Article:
Whatever the blowhard president of Trumpistan says in his official proclamation to honor Martin Luther King Jr., rest assured it is phony to the last pixel and not worth the time to read it. (To save you the trouble, here’s a sample: “My Administration works each day to ensure that all Americans have every opportunity to realize a better life for themselves and their families regardless of race, class, gender, or any other barriers that have arbitrarily stood in their way.”) And for the record let’s not forget that when King made his historic “I have a dream” speech from the steps of the Lincoln Memorial in 1963, it was hardly noticed by the nation’s most widely circulated newspapers. Have a look at King delivering that speech and be reminded of what they missed.
“I dreamt I could play the bicycle. This performance artwork plays with a number of themes, not the least of which is the continual contemporary pressure to present oneself as larger-than-life, in the hope that one might be noticed in a distracted culture. Of course the work also revels in those distractions.” — Kurt Wold
“At age 84, Plymell continues to write, publish and perform—“doing nuttin”, as he says—from his home in Cherry Valley, New York. His activities keep Plymell in steady correspondence with a crowd of like-minded hellions, including rockabilly’s Bloodshot Bill, Sonic Youth founders Kim Gordon and Thurston Moore, bassist Mike Watt, filmmaker Mark Hanlon, guitarist Bill Nace, photographer Philip Scalia and musicologist Byron Coley. Plymell and his wife, Pam, first happened upon Cherry Valley in late 1969 in coming to visit Allen Ginsberg and Peter Orlovsky at their East Hill farm. Moving there for good in early 1970, the Plymells have set into adding to their immense creative legacy.” – Benito Vila
This was it, Jan. 12, 2017 . . . It began like this: ‘On the day Twitter Fingers is sworn in as the preening el presidente of a tin-pot United States of Trumpistan, enabling him to run the country like a division of his family-held company . . . ‘ and continued with a 17-minute recording of Heathcote Williams reading his poem “The United States of Porn.” That reading alone puts the blogpost in a class of its own.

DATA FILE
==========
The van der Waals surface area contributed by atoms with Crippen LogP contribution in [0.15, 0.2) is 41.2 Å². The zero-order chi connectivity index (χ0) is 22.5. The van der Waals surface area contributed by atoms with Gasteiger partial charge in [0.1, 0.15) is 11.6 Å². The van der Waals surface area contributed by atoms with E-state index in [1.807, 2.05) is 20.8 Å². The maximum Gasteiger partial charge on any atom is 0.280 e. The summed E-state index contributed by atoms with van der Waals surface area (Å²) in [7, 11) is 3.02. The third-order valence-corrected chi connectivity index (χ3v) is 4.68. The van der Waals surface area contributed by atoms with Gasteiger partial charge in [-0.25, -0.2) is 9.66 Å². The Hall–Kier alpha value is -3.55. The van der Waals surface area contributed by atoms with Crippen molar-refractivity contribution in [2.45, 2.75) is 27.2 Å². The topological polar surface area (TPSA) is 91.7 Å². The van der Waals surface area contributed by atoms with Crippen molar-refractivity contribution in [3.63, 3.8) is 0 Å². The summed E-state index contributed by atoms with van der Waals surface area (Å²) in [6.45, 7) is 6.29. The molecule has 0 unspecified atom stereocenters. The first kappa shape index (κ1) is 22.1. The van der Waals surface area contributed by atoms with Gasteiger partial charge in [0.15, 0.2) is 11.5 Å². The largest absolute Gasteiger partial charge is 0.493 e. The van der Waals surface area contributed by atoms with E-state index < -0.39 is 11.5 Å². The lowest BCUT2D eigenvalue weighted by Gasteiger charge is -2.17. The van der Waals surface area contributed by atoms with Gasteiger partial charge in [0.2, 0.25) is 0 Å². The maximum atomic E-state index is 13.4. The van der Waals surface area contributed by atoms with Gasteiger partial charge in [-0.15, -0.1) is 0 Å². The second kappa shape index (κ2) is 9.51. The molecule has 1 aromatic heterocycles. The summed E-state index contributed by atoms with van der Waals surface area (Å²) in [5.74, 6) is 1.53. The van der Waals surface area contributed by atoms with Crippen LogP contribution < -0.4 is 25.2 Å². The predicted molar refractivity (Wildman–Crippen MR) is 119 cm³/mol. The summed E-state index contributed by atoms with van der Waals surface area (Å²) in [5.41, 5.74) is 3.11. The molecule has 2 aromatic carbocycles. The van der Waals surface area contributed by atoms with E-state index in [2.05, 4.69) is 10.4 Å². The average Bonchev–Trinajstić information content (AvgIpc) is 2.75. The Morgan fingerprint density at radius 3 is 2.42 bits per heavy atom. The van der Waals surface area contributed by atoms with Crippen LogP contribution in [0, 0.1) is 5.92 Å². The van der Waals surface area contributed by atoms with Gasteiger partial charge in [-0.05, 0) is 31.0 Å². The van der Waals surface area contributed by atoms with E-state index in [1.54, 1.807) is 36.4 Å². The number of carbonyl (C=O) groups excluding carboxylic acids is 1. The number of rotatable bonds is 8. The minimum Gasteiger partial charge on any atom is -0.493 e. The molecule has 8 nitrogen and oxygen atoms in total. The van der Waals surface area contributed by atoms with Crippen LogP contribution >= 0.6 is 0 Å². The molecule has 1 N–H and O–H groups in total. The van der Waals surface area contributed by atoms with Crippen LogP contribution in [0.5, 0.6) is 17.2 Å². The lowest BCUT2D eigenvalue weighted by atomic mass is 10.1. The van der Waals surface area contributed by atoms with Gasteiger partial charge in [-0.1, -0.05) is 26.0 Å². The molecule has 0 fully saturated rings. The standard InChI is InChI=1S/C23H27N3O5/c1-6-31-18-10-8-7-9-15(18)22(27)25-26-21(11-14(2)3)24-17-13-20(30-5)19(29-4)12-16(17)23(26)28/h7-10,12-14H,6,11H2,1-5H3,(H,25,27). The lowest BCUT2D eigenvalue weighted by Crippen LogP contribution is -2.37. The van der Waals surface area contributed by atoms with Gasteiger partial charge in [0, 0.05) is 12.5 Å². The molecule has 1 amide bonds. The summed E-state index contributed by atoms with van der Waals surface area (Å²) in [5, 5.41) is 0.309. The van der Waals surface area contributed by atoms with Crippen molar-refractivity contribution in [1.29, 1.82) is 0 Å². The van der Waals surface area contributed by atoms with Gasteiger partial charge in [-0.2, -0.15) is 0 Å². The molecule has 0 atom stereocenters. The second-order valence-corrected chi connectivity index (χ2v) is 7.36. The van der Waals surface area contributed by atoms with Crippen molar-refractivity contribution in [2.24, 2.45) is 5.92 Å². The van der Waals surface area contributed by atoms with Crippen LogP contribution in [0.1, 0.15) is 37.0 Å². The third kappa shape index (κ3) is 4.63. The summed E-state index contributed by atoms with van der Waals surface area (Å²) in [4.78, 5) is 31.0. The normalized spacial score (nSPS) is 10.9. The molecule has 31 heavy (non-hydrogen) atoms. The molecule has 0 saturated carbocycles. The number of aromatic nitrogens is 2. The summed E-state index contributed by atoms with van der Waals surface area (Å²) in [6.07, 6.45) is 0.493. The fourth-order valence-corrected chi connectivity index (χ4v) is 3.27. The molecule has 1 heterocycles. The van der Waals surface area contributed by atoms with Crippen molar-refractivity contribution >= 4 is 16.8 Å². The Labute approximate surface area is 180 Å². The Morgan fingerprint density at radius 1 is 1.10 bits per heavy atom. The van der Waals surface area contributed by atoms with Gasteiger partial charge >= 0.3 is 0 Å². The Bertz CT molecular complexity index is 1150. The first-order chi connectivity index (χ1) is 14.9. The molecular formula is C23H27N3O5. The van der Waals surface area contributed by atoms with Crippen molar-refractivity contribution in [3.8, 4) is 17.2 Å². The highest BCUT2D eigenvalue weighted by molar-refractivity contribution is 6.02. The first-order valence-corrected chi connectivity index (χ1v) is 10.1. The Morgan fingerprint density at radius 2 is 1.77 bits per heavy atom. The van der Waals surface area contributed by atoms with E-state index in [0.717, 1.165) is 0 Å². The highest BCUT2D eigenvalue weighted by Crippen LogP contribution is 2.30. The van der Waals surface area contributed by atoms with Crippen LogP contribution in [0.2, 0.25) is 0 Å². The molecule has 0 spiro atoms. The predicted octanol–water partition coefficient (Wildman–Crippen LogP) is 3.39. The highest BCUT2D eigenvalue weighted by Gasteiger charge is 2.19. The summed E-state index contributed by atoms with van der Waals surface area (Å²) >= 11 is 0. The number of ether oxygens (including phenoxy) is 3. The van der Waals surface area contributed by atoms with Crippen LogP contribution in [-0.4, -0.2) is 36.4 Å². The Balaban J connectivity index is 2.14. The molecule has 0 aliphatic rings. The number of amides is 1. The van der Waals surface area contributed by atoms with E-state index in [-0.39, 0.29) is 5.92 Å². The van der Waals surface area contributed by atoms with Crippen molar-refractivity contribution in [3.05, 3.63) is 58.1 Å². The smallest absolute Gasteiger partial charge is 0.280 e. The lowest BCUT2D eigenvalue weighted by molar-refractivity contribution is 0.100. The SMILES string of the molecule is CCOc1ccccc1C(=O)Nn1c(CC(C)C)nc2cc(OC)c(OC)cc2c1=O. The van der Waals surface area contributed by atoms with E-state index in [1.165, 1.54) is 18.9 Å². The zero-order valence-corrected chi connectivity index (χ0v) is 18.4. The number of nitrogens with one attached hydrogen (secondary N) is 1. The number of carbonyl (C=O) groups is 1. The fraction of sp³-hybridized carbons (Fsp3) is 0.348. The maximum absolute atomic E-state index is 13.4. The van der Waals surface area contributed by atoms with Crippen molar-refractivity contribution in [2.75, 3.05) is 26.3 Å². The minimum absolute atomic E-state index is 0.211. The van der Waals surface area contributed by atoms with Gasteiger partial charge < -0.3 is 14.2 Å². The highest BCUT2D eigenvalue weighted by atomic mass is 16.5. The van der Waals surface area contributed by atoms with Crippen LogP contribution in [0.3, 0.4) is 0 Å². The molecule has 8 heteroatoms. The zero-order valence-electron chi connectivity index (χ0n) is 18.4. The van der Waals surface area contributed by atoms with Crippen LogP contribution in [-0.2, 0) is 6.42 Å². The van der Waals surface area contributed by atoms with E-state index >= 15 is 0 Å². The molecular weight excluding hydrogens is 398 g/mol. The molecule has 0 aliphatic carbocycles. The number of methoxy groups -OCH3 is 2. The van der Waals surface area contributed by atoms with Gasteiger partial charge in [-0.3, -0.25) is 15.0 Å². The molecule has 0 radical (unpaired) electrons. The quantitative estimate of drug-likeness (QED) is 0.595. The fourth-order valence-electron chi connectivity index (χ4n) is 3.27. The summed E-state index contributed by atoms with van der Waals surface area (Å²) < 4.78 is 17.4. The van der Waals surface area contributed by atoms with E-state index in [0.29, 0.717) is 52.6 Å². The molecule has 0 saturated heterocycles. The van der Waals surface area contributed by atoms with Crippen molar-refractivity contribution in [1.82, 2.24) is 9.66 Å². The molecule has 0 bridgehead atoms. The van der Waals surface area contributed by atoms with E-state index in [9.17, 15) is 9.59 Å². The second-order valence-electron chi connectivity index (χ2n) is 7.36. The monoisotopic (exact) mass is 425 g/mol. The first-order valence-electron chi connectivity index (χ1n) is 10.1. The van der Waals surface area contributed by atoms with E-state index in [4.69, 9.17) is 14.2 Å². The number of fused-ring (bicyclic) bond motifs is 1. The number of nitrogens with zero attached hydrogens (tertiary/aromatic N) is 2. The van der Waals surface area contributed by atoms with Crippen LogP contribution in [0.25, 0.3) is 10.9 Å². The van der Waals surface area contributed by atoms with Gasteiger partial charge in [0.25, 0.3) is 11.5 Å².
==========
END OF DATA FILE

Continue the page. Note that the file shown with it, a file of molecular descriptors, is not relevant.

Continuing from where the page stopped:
The print edition of the New York Times this morning made note of the “Corrections We Remembered in 2019” (see the renamed, redesigned online version), pointing out that correcting a mistake is “more than a procedural obligation … it’s ‘an ethical responsibility.’” In that spirit I might as well point out that The Times can screw up badly when its highly trained and forward-looking designers push the envelope too far, particularly in the print edition of the magazine.
A feature documentary about the impresario of the international avant-garde art movement Fluxus from 1962 to 1978. Interviews with artists include Yoko Ono, Jonas Mekas, and Nam June Paik. Dedicated to cooperative methods and expanded processes, Fluxus could be everything and almost anything: kits, shops, festivals, islands, weddings, food, or Flux Lofts—a network of artist-owned lofts in SoHo, New York. The iconoclastic George Maciunas and the spirit of Fluxus provoke questions still critical to many working artists . . . and a helluva lot of silly serious fun.
“So I sit there with earphones, mind you West End of forgotten City East of what used to be a shade of time. Let’s not get into that again… machine gun fire loud & clear… airplanes moving in low & forgotten now like battles in the Pacific… distant artillery for the Americans don’t forget that buddy… sound of Japanese commandos… & Germany end of July 45, 17 sec. past the deadline… sunny morning in Hiroshima, stones trees houses people dust… it’s the 15th with transcribed music… cracks in the record, the unconditional surrender of Hollywood to TV…” — Jürgen Ploog